Old-school-196-300There’s been much excitement about the release of PM Newton’s second novel, Beams Falling, a sequel to her tightly-bound, plotted and paced The Old School.  Bree of All the Books I Can Read reviewed the latter, and ‘was engrossed … from the very first page and couldn’t wait for each twist to unfold and each new bit of information to present itself.’  The story revolves around Ned, a detective whose Dad was Irish-Australian and Mum was Vietnamese and who, as Bree writes, ‘seems to face judgement and preconceptions about her appearance every day with few people understanding that she identifies as Australian with no real connection or ties to her Vietnamese heritage’. The book was such a good read for Bree that she’s been persuaded to ‘read more crime’.  As an admirer, too, of The Old School, I’m also really looking forward to the sequel.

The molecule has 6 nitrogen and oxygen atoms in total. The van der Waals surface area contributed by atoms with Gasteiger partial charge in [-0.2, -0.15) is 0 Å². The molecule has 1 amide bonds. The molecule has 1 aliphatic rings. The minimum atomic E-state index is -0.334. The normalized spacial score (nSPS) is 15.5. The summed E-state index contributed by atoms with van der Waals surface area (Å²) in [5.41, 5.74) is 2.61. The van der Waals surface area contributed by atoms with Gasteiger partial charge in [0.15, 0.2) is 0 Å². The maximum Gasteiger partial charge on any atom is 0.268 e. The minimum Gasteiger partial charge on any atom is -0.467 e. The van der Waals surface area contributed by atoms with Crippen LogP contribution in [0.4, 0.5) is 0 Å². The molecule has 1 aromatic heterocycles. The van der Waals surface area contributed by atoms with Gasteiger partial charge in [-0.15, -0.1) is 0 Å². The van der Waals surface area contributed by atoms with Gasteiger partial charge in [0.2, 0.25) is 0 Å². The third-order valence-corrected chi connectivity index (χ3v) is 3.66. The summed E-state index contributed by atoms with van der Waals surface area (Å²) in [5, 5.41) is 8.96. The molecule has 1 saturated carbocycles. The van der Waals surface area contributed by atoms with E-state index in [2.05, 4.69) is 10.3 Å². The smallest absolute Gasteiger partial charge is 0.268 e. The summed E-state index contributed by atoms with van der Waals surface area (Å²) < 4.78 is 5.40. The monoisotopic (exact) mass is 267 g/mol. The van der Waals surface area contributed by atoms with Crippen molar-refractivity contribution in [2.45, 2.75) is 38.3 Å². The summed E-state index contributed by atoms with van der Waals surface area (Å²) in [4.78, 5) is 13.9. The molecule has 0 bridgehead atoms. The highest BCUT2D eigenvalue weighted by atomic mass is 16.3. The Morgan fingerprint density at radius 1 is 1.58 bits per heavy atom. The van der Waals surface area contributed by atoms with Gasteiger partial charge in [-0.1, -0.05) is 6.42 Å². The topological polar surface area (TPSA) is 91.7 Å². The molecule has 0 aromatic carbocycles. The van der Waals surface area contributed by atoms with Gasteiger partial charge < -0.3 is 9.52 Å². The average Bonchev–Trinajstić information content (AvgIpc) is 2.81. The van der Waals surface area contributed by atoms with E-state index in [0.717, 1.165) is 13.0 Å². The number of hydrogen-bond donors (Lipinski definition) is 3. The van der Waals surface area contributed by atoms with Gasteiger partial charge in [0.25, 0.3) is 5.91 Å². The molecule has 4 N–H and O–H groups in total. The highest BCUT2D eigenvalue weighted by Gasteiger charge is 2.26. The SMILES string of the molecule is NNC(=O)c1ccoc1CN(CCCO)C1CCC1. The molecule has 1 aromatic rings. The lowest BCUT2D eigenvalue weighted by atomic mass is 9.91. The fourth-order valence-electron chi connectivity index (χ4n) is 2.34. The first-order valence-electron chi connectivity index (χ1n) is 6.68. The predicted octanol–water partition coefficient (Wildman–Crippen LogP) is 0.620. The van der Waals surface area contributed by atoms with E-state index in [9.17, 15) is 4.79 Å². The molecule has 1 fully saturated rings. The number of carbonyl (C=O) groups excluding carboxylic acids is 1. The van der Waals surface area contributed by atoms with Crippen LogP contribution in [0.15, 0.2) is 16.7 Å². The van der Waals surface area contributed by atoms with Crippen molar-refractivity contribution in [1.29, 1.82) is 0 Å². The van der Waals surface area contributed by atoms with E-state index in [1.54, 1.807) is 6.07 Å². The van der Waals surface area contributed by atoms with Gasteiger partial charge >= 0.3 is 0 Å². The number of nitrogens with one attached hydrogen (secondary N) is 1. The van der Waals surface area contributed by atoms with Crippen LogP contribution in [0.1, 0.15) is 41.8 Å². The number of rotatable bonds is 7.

beloved-faulknerIt was great to see another review of Annah Faulkner’s The Beloved.  As reviewer Maureen writes, the protagonist Bertie’s encounter with polio leaves her ‘with a disability which means she must eventually wear a boot to correct her gait. Her deformed foot impacts on her perception of herself and how she chooses to dress, as well as forces her to compensate in many areas of her life.’  Despite her disability, Bertie is determined to practice her art, an impulse which is at odds with her mother’s desire that she become a doctor.  The conflict is a plot device, as Maureen notes, and ‘the battle between mother and daughter draws the story along at a page-turning pace, ensuring an easy read.’